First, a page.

The same big electronic trader suggested that one possible explanation is that an algorithm gets into a "sell loop," where it is sending out a sell order which, for some reason or another doesn't get immediately acknowledged, or doesn't get acknowledged within the threshold for the algorithm.  So, the algo, thinking its order didn't make it,  spits out another order, which doesn't get acknowledged,  and it spits out another, etc etc etc.  Why would the algo be coded to send out a new order before it had an "out" on the prior order?  I don't know - that seems odd to me, (any algo writers out there?  please share your knowledge in the comments section) but I remember a great story that my boss used to tell on our trading desk about how in the old days, when they sent a program trading order to sell a basket of stocks, the old dot-matrix printer behind them would loudly whir to life and print up a confirmation that the basket went.  One day, trying to sell a basket, they got no confirmation.   Silence.  So they hit the button again.  And again... and again... Until finally someone shouted - "THE PRINTER IS OUT OF PAPER,"  as they watched the market fall under the cascade of sell orders that had just been sent.

A third big player in this space just told me "all the HFT guys pulled out of the market instantly," which seems to jive with an article that the WSJ wrote this afternoon.  The high frequency traders don't want this chaos either - it makes it more dangerous for their models to get hooked long or short stock.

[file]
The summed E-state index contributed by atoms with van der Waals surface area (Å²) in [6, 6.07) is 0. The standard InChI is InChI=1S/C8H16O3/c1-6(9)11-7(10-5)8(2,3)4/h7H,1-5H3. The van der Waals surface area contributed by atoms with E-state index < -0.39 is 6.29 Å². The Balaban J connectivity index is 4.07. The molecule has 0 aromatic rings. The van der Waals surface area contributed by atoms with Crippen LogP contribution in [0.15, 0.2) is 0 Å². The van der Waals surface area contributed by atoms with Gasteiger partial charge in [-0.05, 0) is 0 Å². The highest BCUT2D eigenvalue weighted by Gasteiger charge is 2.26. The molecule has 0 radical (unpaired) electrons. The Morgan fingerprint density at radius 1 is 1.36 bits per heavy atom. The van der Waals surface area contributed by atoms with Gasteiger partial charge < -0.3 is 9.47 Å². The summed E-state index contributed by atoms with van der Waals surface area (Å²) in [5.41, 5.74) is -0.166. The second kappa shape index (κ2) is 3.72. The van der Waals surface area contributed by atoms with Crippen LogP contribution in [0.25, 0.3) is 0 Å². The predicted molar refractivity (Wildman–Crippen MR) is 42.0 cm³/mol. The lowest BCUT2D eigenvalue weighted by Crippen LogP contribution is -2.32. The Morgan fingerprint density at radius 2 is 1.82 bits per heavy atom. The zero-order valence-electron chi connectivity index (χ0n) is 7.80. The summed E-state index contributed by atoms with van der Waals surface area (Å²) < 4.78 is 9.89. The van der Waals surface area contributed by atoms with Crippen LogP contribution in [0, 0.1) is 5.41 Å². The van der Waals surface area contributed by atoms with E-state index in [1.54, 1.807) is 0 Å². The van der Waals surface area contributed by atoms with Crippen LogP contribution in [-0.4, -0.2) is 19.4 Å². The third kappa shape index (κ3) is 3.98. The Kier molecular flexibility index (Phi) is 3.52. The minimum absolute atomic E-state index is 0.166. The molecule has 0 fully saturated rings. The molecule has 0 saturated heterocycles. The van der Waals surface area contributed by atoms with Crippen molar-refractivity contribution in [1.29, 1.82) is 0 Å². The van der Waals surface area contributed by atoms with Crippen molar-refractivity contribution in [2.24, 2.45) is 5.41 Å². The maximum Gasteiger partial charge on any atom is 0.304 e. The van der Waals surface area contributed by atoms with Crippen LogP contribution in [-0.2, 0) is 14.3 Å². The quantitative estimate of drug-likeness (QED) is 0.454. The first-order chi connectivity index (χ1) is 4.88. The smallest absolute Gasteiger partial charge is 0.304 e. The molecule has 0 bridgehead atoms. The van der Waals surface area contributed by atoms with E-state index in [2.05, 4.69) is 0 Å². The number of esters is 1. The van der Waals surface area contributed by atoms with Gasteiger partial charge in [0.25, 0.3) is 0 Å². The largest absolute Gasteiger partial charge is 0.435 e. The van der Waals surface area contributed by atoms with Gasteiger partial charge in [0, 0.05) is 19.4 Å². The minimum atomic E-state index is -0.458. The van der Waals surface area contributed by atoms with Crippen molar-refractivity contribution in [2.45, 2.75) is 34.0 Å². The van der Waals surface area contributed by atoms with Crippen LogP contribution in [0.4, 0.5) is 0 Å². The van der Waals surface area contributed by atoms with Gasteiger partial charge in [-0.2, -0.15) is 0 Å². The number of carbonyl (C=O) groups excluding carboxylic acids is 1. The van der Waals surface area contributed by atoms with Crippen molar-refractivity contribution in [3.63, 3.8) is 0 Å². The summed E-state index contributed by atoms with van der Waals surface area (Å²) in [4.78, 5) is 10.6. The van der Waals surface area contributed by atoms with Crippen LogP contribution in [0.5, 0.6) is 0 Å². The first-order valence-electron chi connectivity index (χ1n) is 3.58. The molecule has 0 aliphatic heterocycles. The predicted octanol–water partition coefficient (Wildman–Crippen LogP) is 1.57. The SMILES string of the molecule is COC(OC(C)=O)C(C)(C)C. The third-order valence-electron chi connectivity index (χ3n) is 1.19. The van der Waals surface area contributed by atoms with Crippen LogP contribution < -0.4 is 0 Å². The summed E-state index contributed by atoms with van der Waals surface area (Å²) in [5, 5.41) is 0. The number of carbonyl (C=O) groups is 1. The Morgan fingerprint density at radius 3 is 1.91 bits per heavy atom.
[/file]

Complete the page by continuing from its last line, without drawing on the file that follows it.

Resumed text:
While I don't want this to become a debate over the merits of high frequency trading, we need to acknowledge a few things:  1) there is a red herring argument that one of my loyal readers already made in a prior comment thread, to the tune of "but you said that HFT algos would provide all the liquidity we need!"   No  - what HFT proponents say is that HFT algos provide liquidity, which is always a good thing. I would always prefer liquidity to lack of liquidity.  Now people are going to crucify them for NOT providing liquidity! Well, which is it?  If you're complaining that you don't like the HFT liquidity, here's what happens when you don't have HFT liquidity!  I read comments on other blogs that said things like "I was trying to buy near the lows but HFT algos kept out bidding me by a penny!"  Well - wouldn't that be good? Wouldn't that STOP the price decline, if HFT algos kept putting in higher bids?!?!?